There's an issue on my mind that I've been running into a lot lately and I wanted to share my thoughts. When I was a freshman at BYU, I was on a date with a young man. We were ice skating and getting to know each other, and he asked what I was majoring in. I told him I was still uncertain, but that I had recently attended some pre-nursing meetings and was interested in applying for this highly sought after and extremely competitive program. His response was "if you're just going to be a mom, why do something so hard?" I'm sure his intentions were innocent enough, but the question bothered me.
I found myself encountering these same types of attitudes this month in defending a family member who is beginning her PhD program. "Why is she doing that if she's just going to stay home with her kids?" were the words that burned my ears. Then I read this article insisting that stay-at-home moms are not a waste of an ivy league education, and I can't help but speak up and add my voice to this issue. I can't believe, that in the twenty first century, we think any woman is ever a waste of an education. I find those sentiments, and those close to them, disrespectful and demeaning to both women and children. I can't believe that they've been expressed by conservatives who see mothers as the primary care givers and teachers of children or from liberals who believe strongly in individual dignity and the pursuit of happiness no matter what it looks like.
Getting my degree enriched my life as an individual and continues to enrich my life as a mother today. I didn't just learn sociological trends and how to code qualitative data. I learned how to work hard. I learned to love learning and value it. I learned how to be a better leader and a better teacher. I learned how to excel with teachers who had varying weaknesses. I learned what analytical thinking looked like and felt like, and how to smell the rat in an illogical argument. I learned how to manage time and finances hands-on. I learned how to succeed when you're on your own and no one is doing you any favors. I learned what it meant to be informed and level headed. I encountered those whose beliefs seemed shockingly different than mine, in a forum for positive debate and mutual toleration. Moreover, I learned how to finish something I started, even when it was long, drawn out, and grueling. Parents have such an astounding influence on their children that I'm aghast anyone would say these things are wasted.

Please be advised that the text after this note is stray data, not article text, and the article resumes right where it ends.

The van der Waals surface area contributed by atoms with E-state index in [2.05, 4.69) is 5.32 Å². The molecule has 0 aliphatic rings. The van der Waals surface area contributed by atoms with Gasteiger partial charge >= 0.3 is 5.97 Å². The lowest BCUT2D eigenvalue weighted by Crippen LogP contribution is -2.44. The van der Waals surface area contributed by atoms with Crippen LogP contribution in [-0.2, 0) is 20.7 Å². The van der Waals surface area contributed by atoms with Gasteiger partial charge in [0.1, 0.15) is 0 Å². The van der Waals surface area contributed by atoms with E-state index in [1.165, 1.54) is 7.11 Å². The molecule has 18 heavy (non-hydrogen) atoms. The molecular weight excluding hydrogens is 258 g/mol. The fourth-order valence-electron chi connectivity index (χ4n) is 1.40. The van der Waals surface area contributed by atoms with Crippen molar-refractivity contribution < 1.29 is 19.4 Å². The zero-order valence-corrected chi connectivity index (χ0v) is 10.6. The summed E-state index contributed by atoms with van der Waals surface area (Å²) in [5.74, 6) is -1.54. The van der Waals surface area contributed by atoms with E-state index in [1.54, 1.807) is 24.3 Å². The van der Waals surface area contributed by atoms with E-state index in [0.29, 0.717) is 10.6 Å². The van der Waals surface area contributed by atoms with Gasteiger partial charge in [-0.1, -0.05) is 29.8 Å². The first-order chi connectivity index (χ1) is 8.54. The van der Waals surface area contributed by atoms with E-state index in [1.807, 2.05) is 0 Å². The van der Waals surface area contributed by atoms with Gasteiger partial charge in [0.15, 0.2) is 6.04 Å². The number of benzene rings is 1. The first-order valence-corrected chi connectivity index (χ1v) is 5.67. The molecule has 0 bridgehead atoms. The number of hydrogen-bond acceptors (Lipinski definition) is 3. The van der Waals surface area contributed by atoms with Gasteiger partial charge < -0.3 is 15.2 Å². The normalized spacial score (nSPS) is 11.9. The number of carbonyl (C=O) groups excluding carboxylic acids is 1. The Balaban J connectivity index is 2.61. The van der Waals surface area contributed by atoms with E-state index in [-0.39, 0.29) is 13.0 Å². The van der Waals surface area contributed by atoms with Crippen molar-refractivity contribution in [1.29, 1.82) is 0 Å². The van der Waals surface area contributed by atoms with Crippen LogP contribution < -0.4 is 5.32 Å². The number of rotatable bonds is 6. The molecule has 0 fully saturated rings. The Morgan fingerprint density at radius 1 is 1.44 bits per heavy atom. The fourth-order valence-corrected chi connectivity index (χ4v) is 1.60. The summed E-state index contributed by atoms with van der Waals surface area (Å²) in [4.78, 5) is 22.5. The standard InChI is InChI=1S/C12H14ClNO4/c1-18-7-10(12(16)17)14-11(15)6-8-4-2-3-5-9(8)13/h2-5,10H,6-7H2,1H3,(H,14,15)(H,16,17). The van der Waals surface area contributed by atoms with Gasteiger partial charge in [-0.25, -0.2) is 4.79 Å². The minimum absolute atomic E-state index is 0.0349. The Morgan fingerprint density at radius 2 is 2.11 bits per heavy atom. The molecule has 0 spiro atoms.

The part that really irks me about the attitudes I've encountered is the word 'just'. "Just going to be a mom." Just? I can't figure out why we belittle the job of mothering. Sure, it is hard and often unpleasant, but there's nothing that holds a candle to raising the next generation of adults. My kids are not just my kids. They will be your kids' friends, their boyfriends or girlfriends, your nurses and doctors, your therapist, your contractor, your investment specialist, your airplane pilot, the spouses you hope your own grown children find and spend the rest of their lives with, and the mothers and fathers to your grandchildren. I see it as a high priority to teach them to be honorable, educated, and contributing citizens, who have confidence and competence and who know that people are what's important in life through my inevitable and substantial influence. My education is wasted? Not on your life.